RailUK Forums
RailUK Forums > UK Railway Forums > Infrastructure & Stations

Click to buy your tickets through RailUK Booking engine

Closed Thread
 
Thread Tools
Old 26th December 2014, 17:43   #1
thenorthern
Established Member
 
Join Date: 27 May 2013
Posts: 2,940
Default Salford Docks Freight Tunnel

Looking at an old map I notice there was once a tunnel to Salford Docks from where the Windsor Link now in.

Where abouts did this tunnel run and is any of it still visible also does anyone know when it closed?

Cheers to anyone who knows.
thenorthern is offline  
Registered users do not see these banners - join today!
Old 26th December 2014, 18:32   #2
Paul Sidorczuk
Xenophon philosopher
Veteran Member
 
Paul Sidorczuk's Avatar
 
Join Date: 17 Apr 2011
Location: Very rural Cheshire
Posts: 22,416
Default

The Lancashire and Yorkshire Railway opened the tunnel ( I think that 1898 was the year of opening ) from the Windsor Bridge goods complex to the docks and I feel that the areas between docks 8 and 9 were the access point.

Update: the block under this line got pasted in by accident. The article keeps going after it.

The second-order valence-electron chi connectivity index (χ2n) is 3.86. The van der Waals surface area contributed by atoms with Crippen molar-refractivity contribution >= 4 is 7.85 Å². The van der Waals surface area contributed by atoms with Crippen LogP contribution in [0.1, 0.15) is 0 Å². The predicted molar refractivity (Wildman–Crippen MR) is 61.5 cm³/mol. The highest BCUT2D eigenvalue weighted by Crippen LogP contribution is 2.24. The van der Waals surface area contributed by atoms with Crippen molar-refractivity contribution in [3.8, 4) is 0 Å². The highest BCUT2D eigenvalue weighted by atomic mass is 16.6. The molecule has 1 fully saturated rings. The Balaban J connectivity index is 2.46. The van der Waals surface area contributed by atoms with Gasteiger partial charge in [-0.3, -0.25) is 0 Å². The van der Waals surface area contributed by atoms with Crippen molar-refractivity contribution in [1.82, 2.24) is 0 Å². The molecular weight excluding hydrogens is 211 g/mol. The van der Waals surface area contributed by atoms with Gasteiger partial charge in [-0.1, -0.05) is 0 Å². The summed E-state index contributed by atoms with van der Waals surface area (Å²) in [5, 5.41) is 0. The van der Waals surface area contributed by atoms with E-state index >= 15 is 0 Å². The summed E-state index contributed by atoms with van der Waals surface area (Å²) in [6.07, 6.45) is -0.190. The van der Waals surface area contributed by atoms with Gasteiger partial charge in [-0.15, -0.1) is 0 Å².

__________________
"A cynic, when he smells flowers, looks around for a coffin"..H.L.Mencken.
Sent from my stone monolith using cuneiform and runic symbols.

Last edited by Paul Sidorczuk; 26th December 2014 at 19:00. Reason: Year of opening added.
Paul Sidorczuk is offline  
Old 26th December 2014, 18:37   #3
MarkyT
Established Member
 
MarkyT's Avatar
 
Join Date: 20 May 2012
Location: Torbay
Posts: 1,921
Default

Quote:
Originally Posted by thenorthern View Post
Looking at an old map I notice there was once a tunnel to Salford Docks from where the Windsor Link now in.

Where abouts did this tunnel run and is any of it still visible also does anyone know when it closed?

Cheers to anyone who knows.

As shown here on this 1946 6" OS map (revised 1938 so doesn't reflect war damage):

http://maps.nls.uk/view/102339522#zo...4116&layers=BT

emerging under Trafford Road between Nos. 8 and 9 Docks.

I doubt any trace remains looking at all the old terraced streets the tunnel passed beneath, of which there is not a trace remaining on modern maps and aerial images.
MarkyT is offline  
Old 26th December 2014, 18:41   #4
Geeves
Member
 
Join Date: 6 Jan 2009
Location: Rochdale
Posts: 646
Default